Brand change: launch of the brand – internally. The importance of the internal launch (as well as external) after a brand change programme cannot be over stated.
When brand development programmes are undertaken or work done on a new visual identity, it’s common to see external audiences considered more than internal ones. Externally is where the customers are, right? It’s also easy to get carried away with the idea people outside the organisation are going to be wetting themselves in anticipation of the launch. Neither are correct.
The key to a successful brand launch starts from the inside. It’s vital people inside the organisation clearly understand why a brand development or visual identity programme has been undertaken. And, it’s an opportunity to explain where the business has come from – people always forget – and where it’s going. Staff and stakeholders should feel included and aware they have an integral part to play. They should understand it, build on it and begin to live the new brand.
The launch of the brand internally must come before the external one. It can be done with as much exuberance felt necessary. Some organisations prefer more lowkey affairs other use the opportunity to stage much more upbeat launches with a party atmosphere. There is no right or wrong, just what best suits the brand and personnel. If the initial research stage from interviews and workshops has been conducted well, it is likely participants may see certain influences in the shaping of the brand. But what is most important is that they understand the ‘what’ and the ‘why’. Staff and stakeholders are the key to espousing the brand, bringing it to life, giving it depth and substance. They should nurture and protect it as it begins its new life.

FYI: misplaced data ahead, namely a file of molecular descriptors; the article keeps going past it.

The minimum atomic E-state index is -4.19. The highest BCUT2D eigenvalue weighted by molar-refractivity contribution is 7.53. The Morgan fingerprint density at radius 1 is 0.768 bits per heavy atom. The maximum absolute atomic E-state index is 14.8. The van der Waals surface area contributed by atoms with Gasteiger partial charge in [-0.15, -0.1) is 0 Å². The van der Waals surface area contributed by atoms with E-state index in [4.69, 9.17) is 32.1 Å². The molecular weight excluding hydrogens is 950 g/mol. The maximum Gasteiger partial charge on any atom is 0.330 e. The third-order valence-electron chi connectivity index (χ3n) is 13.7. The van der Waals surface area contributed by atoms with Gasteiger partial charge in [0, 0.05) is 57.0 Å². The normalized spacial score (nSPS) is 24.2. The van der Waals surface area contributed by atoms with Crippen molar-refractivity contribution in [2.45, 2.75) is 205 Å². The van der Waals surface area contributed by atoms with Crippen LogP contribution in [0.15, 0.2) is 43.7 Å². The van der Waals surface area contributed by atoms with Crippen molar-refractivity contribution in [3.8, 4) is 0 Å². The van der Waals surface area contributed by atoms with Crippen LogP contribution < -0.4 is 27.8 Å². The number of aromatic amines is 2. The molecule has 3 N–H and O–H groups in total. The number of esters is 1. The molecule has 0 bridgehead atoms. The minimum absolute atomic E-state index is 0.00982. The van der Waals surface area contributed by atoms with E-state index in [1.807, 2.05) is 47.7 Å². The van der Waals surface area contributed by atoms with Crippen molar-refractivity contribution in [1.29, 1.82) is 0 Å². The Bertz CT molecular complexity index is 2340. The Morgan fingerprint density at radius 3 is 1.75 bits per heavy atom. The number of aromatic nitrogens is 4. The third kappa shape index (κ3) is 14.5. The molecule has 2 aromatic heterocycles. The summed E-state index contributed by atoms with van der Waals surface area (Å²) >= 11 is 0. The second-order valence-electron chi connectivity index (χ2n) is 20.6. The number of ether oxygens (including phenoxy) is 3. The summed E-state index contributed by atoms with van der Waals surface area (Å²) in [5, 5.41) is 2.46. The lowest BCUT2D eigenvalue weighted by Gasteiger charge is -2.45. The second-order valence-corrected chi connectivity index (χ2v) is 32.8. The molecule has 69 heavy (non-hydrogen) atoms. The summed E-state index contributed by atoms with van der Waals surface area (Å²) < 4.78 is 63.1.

Other entities or suppliers strongly associated with the organisation and significantly bound up with its future, in some cases, should also be treated like internal audiences. An outsourced accounts and bookkeeping firm, for example, may have very high external contact and needs to be fully on-board with the brand, what it stands for and the new spirit of the organisation.
How the external launch is conducted, again, is dependent and the particular organisation. How high profile with how much fanfare. One thing is certain, there is really only one opportunity to bite this particular cherry. For a few days only the world will be a little more interested in your organisation and the new brand – but perhaps not as much as you’d like to think. Therefore, it’s an opportunity to capitilise on this exposure communicating clearly the vision and the brands central, unifying purpose.
Things to be especially aware of. Threats to the brand may come when certain parts of the business claim to be separate and resist the change. Interviews and workshops in the initial stages must pick these things up and discover if there is any truth in the assertions. If so, it need to be dealt with accordingly and be considered when developing the brand architecture. This is discussed in the previous ‘Think On’ article.